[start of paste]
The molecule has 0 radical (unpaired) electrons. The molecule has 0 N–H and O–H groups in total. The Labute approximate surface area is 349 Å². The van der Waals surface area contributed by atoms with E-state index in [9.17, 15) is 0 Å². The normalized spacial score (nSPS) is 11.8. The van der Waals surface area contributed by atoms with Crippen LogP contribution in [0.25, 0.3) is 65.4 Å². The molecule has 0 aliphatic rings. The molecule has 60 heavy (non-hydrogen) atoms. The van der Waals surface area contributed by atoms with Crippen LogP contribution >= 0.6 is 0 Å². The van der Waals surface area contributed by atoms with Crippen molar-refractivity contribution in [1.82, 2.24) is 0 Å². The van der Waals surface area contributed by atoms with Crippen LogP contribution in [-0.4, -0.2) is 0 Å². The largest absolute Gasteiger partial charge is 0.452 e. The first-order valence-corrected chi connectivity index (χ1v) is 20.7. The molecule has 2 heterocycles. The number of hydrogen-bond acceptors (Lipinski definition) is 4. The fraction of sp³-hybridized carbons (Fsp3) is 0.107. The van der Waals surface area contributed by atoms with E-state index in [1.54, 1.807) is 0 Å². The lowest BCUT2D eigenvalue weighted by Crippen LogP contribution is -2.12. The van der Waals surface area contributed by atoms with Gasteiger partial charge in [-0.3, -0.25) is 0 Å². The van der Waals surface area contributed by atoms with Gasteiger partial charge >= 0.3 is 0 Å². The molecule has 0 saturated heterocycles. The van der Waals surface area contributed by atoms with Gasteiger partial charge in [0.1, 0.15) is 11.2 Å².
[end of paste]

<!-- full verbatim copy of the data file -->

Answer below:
The molecule has 0 radical (unpaired) electrons. The molecule has 0 N–H and O–H groups in total. The Labute approximate surface area is 349 Å². The van der Waals surface area contributed by atoms with E-state index in [9.17, 15) is 0 Å². The normalized spacial score (nSPS) is 11.8. The van der Waals surface area contributed by atoms with Crippen LogP contribution in [0.25, 0.3) is 65.4 Å². The molecule has 0 aliphatic rings. The molecule has 60 heavy (non-hydrogen) atoms. The van der Waals surface area contributed by atoms with Crippen LogP contribution >= 0.6 is 0 Å². The van der Waals surface area contributed by atoms with Crippen molar-refractivity contribution in [1.82, 2.24) is 0 Å². The van der Waals surface area contributed by atoms with Crippen LogP contribution in [-0.4, -0.2) is 0 Å². The largest absolute Gasteiger partial charge is 0.452 e. The first-order valence-corrected chi connectivity index (χ1v) is 20.7. The molecule has 2 heterocycles. The number of hydrogen-bond acceptors (Lipinski definition) is 4. The fraction of sp³-hybridized carbons (Fsp3) is 0.107. The van der Waals surface area contributed by atoms with E-state index in [1.54, 1.807) is 0 Å². The lowest BCUT2D eigenvalue weighted by Crippen LogP contribution is -2.12. The van der Waals surface area contributed by atoms with Gasteiger partial charge in [-0.3, -0.25) is 0 Å². The van der Waals surface area contributed by atoms with Gasteiger partial charge >= 0.3 is 0 Å². The molecule has 0 saturated heterocycles. The van der Waals surface area contributed by atoms with Gasteiger partial charge in [0.1, 0.15) is 11.2 Å².